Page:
It was a bright, sunny Saturday morning. The sky was blue, the air was warm, and the birds were chirping like there was something big about to happen. The garage was a bit empty with a dozen cars littered here and there. Nearby a stocky police officer stood at the corner of an intersection, directing cars of lost souls looking for a place to park...
... And there I stood at the East Campus garage alone, waiting for my good Exercise Physiology buddy to arrive. I was armed and dangerous with my academic attire (my "Harry Potter" gown, the cap and tassle, my cords and stole), my cell phone, and my camera. Here and there, I saw people who I haven't seen in years walking towards the shuttle area. I could tell from their smiles, chit-chat with their parents and friends, and their proudly worn cap and gown that they were extremely excited. I looked around East Campus and I told myself, "Dang, I'm probably never going to step foot on East ever again." At that point, all the memories of Exercise Physiology II Labs, workout sessions with my friends, basketball, and a pool tournament filled my head.
Finally, my friend arrived, and we walked towards the shuttle area. In the shuttle, we both caught ourselves saying the infamous group of words that seems to come out of our mouths a-billzion times: "I can't believe we did it. How come it doesn't feel like the end yet? Dang, it feels like we have another semester left!" Oh, at that point I got sick of those words (even if I knew I might splat it out of my mouth days after graduation). Well what can we do? We're done. Our four years is finally over. We have to believe it. In my head, I said, "Dang, I'm going to cross that stage and this major chapter of my life is over."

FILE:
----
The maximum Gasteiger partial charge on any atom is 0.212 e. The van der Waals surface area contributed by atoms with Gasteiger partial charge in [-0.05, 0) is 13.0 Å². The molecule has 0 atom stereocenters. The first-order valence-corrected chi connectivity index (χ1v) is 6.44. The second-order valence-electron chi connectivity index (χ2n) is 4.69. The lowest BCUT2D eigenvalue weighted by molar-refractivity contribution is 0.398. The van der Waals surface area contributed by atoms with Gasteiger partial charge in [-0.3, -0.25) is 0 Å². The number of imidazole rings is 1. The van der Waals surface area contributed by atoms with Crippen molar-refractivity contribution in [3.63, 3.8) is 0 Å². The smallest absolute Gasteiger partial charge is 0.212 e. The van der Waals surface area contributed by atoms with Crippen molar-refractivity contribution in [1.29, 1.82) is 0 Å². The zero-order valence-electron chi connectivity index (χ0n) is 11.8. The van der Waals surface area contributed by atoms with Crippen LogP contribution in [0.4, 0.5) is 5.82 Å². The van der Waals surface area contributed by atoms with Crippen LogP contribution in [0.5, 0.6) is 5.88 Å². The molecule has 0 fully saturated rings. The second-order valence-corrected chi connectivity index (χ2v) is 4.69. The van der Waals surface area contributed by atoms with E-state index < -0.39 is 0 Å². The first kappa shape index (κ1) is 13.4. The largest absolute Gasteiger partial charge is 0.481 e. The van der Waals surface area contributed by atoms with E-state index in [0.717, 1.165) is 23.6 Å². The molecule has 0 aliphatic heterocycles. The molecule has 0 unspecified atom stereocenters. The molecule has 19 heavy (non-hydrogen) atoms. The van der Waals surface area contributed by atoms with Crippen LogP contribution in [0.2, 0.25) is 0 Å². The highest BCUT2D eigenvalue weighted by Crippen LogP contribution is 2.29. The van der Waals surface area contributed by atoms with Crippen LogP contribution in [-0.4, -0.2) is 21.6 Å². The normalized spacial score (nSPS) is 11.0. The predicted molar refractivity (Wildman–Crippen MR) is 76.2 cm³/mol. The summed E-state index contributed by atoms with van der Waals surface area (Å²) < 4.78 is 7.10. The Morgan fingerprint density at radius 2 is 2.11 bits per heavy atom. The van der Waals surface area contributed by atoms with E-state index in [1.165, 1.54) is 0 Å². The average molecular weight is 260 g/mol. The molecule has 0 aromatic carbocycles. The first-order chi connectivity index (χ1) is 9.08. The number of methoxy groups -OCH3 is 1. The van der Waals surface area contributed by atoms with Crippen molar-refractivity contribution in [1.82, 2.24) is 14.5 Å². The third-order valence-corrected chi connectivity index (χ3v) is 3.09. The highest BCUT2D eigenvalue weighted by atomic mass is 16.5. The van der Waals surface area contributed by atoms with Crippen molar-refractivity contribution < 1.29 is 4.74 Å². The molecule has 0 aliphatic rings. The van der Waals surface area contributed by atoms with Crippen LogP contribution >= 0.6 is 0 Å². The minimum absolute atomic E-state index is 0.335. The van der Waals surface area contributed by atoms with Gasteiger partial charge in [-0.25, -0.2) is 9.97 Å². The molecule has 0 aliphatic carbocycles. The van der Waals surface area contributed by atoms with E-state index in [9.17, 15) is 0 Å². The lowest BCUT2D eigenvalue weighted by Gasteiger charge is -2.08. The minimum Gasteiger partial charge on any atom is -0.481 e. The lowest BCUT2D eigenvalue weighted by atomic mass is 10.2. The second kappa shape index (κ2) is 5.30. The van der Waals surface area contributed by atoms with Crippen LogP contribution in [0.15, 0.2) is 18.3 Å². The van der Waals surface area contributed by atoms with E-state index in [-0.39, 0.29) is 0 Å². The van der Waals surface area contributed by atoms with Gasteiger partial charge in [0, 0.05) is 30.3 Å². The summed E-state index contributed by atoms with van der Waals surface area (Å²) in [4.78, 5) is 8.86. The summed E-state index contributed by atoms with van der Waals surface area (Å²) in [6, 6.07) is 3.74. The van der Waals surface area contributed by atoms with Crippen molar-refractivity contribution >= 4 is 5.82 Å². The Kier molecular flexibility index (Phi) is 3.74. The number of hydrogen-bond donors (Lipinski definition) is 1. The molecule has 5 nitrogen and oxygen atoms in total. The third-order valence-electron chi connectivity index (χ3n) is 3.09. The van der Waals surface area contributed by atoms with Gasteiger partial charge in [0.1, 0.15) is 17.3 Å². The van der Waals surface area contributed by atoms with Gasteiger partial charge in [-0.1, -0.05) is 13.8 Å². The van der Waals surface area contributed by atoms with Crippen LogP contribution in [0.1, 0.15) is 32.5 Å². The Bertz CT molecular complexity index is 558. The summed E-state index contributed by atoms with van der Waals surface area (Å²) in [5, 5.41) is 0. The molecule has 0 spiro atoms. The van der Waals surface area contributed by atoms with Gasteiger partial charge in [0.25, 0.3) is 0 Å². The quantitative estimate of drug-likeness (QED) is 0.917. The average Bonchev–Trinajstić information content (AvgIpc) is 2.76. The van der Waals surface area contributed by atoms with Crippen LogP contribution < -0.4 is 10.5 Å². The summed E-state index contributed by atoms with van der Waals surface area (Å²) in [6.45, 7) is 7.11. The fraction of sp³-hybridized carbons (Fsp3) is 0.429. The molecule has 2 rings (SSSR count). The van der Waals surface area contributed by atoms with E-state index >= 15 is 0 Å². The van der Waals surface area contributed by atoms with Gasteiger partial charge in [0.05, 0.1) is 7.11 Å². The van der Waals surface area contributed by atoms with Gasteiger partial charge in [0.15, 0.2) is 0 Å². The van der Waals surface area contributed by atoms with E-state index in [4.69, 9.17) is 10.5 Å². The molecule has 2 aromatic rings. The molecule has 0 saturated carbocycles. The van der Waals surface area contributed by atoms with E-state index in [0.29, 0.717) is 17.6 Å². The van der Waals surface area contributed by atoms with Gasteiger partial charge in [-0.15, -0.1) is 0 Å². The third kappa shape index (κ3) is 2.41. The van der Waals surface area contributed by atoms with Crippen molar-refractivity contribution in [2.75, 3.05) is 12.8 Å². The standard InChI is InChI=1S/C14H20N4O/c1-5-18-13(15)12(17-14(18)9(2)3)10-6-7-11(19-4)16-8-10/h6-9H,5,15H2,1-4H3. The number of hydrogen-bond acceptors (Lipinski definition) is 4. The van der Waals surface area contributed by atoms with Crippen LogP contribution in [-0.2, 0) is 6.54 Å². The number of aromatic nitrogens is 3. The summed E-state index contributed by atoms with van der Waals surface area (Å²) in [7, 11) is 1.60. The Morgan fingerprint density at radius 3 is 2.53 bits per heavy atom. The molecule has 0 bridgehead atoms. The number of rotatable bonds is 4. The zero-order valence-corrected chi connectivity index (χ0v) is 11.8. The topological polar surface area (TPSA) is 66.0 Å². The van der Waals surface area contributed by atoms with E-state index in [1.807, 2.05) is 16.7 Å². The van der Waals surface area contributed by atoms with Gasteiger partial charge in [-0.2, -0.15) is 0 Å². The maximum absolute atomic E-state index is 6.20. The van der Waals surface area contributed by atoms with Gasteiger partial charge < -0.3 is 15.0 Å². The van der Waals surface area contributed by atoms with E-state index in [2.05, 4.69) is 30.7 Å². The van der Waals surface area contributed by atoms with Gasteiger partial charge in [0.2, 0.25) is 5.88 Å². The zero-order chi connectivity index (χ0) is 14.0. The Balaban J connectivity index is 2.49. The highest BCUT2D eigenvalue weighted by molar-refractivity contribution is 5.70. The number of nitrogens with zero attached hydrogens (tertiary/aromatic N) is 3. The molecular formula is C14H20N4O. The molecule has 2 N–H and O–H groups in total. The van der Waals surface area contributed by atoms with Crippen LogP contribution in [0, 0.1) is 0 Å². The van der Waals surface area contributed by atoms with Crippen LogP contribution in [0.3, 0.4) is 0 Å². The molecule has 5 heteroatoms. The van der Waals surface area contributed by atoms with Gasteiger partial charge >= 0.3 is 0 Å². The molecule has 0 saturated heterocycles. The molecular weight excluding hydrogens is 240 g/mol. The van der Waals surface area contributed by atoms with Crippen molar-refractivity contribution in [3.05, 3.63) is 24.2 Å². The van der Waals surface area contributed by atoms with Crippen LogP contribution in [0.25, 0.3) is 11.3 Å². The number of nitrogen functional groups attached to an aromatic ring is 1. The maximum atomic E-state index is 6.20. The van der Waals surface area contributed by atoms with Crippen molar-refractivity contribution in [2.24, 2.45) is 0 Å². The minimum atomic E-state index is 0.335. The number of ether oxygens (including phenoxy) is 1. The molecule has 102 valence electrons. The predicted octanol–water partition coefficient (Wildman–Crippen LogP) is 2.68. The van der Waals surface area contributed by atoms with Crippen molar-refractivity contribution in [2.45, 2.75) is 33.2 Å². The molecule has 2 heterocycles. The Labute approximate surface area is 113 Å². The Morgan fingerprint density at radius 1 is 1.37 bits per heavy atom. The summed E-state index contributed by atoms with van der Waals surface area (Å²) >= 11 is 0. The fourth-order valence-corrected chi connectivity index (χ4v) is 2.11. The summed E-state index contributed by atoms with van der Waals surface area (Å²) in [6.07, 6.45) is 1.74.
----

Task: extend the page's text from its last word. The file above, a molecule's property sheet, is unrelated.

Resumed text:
We arrived at the Tsongas Arena to a crowd of black-bodied people who look just like us... the caps, the gowns, the cords, the stoles, and the smiles. We definitely felt the excitement suffocating the air around us and I can tell you that it was a great thing. My friend and I walked towards two gigantic tents filled with graduates. Fortunately, the great UML staff organized the tent into "schools" so it easily found those familar faces of the Exercise Physiology program. From that point on, we went on a photo hunt. Everyone tried their best to get a photo of each other, while trying to sustain a conversation. That wasn't too hard (ha).
Here are a few pictures:
Walking into the Tsongas arena was probably the second (or third) best thing of the day. When we all poked our heads out of the tunnel and into the open, all we could see was a sea of proud families and friends. Honestly, it was the first time I saw the Arena completely filled to max capacity. We all had that warm feeling inside when we saw our loved ones in the crowd. All I could think at that point is my parents and siblings. Without them, I wouldn't be walking across the stage... They made sacrifices to help me succeed in college and I love them for that and many other things.